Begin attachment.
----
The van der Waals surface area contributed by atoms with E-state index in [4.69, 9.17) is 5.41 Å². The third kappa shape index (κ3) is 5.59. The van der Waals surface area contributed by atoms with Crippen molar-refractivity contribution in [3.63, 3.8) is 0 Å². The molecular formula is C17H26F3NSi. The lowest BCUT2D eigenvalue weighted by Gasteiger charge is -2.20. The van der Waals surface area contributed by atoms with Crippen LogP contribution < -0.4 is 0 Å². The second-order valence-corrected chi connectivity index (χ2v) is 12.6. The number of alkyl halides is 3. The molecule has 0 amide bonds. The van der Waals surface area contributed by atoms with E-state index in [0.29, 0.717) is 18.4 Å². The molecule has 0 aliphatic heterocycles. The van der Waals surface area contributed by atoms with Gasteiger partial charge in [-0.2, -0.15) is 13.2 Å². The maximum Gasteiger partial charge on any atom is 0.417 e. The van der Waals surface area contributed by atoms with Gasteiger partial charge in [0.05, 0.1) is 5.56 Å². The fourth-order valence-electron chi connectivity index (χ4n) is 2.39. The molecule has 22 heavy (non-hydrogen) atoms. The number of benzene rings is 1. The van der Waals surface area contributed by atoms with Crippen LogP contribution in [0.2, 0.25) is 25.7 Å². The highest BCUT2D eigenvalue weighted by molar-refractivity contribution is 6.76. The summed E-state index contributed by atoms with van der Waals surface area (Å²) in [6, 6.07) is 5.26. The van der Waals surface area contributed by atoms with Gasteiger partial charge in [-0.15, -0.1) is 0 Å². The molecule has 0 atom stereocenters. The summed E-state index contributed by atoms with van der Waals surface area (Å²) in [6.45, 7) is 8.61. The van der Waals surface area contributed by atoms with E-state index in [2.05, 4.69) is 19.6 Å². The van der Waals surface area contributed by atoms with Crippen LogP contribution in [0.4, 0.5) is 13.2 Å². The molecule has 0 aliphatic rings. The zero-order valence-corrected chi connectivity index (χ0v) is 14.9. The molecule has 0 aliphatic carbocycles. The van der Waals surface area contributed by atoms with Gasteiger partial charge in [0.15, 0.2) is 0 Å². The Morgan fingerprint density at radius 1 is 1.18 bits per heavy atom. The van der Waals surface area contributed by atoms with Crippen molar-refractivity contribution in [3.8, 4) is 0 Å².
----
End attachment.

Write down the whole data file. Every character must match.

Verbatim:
The van der Waals surface area contributed by atoms with E-state index in [4.69, 9.17) is 5.41 Å². The third kappa shape index (κ3) is 5.59. The van der Waals surface area contributed by atoms with Crippen molar-refractivity contribution in [3.63, 3.8) is 0 Å². The molecular formula is C17H26F3NSi. The lowest BCUT2D eigenvalue weighted by Gasteiger charge is -2.20. The van der Waals surface area contributed by atoms with Crippen LogP contribution < -0.4 is 0 Å². The second-order valence-corrected chi connectivity index (χ2v) is 12.6. The number of alkyl halides is 3. The molecule has 0 amide bonds. The van der Waals surface area contributed by atoms with E-state index in [0.29, 0.717) is 18.4 Å². The molecule has 0 aliphatic heterocycles. The van der Waals surface area contributed by atoms with Gasteiger partial charge in [-0.2, -0.15) is 13.2 Å². The maximum Gasteiger partial charge on any atom is 0.417 e. The van der Waals surface area contributed by atoms with Gasteiger partial charge in [0.05, 0.1) is 5.56 Å². The fourth-order valence-electron chi connectivity index (χ4n) is 2.39. The molecule has 22 heavy (non-hydrogen) atoms. The number of benzene rings is 1. The van der Waals surface area contributed by atoms with Crippen LogP contribution in [0.2, 0.25) is 25.7 Å². The highest BCUT2D eigenvalue weighted by molar-refractivity contribution is 6.76. The summed E-state index contributed by atoms with van der Waals surface area (Å²) in [6, 6.07) is 5.26. The van der Waals surface area contributed by atoms with Gasteiger partial charge in [-0.15, -0.1) is 0 Å². The molecule has 0 atom stereocenters. The summed E-state index contributed by atoms with van der Waals surface area (Å²) in [6.45, 7) is 8.61. The van der Waals surface area contributed by atoms with E-state index in [2.05, 4.69) is 19.6 Å². The van der Waals surface area contributed by atoms with Crippen LogP contribution in [0.4, 0.5) is 13.2 Å². The molecule has 0 aliphatic rings. The zero-order valence-corrected chi connectivity index (χ0v) is 14.9. The molecule has 0 aliphatic carbocycles. The van der Waals surface area contributed by atoms with Gasteiger partial charge in [0.15, 0.2) is 0 Å². The Morgan fingerprint density at radius 1 is 1.18 bits per heavy atom. The van der Waals surface area contributed by atoms with Crippen molar-refractivity contribution in [3.8, 4) is 0 Å².